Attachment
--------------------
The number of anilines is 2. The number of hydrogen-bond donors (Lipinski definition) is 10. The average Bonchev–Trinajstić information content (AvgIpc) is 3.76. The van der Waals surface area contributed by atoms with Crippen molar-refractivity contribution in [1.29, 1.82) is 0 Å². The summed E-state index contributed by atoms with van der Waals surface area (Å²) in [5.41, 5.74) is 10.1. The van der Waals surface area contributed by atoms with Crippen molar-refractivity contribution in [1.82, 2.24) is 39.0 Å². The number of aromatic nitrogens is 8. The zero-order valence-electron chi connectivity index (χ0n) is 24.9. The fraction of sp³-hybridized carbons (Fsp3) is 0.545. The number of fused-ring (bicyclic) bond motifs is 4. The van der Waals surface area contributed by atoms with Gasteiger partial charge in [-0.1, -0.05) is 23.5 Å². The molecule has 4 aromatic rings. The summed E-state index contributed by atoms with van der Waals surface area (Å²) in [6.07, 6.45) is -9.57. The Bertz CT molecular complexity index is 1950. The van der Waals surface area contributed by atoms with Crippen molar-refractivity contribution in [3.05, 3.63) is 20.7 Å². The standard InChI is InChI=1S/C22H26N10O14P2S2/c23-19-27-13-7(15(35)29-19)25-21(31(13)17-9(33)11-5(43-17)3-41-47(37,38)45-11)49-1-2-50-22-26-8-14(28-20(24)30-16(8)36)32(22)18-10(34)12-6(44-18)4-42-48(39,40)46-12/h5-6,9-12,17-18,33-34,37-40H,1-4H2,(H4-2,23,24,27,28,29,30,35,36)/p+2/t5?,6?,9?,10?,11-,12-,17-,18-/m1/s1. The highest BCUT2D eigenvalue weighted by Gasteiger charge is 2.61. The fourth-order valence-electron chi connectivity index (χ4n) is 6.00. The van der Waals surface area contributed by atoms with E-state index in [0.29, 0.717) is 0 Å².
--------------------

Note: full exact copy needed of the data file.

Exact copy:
The number of anilines is 2. The number of hydrogen-bond donors (Lipinski definition) is 10. The average Bonchev–Trinajstić information content (AvgIpc) is 3.76. The van der Waals surface area contributed by atoms with Crippen molar-refractivity contribution in [1.29, 1.82) is 0 Å². The summed E-state index contributed by atoms with van der Waals surface area (Å²) in [5.41, 5.74) is 10.1. The van der Waals surface area contributed by atoms with Crippen molar-refractivity contribution in [1.82, 2.24) is 39.0 Å². The number of aromatic nitrogens is 8. The zero-order valence-electron chi connectivity index (χ0n) is 24.9. The fraction of sp³-hybridized carbons (Fsp3) is 0.545. The number of fused-ring (bicyclic) bond motifs is 4. The van der Waals surface area contributed by atoms with Gasteiger partial charge in [-0.1, -0.05) is 23.5 Å². The molecule has 4 aromatic rings. The summed E-state index contributed by atoms with van der Waals surface area (Å²) in [6.07, 6.45) is -9.57. The Bertz CT molecular complexity index is 1950. The van der Waals surface area contributed by atoms with Crippen molar-refractivity contribution in [3.05, 3.63) is 20.7 Å². The standard InChI is InChI=1S/C22H26N10O14P2S2/c23-19-27-13-7(15(35)29-19)25-21(31(13)17-9(33)11-5(43-17)3-41-47(37,38)45-11)49-1-2-50-22-26-8-14(28-20(24)30-16(8)36)32(22)18-10(34)12-6(44-18)4-42-48(39,40)46-12/h5-6,9-12,17-18,33-34,37-40H,1-4H2,(H4-2,23,24,27,28,29,30,35,36)/p+2/t5?,6?,9?,10?,11-,12-,17-,18-/m1/s1. The highest BCUT2D eigenvalue weighted by Gasteiger charge is 2.61. The fourth-order valence-electron chi connectivity index (χ4n) is 6.00. The van der Waals surface area contributed by atoms with E-state index in [0.29, 0.717) is 0 Å².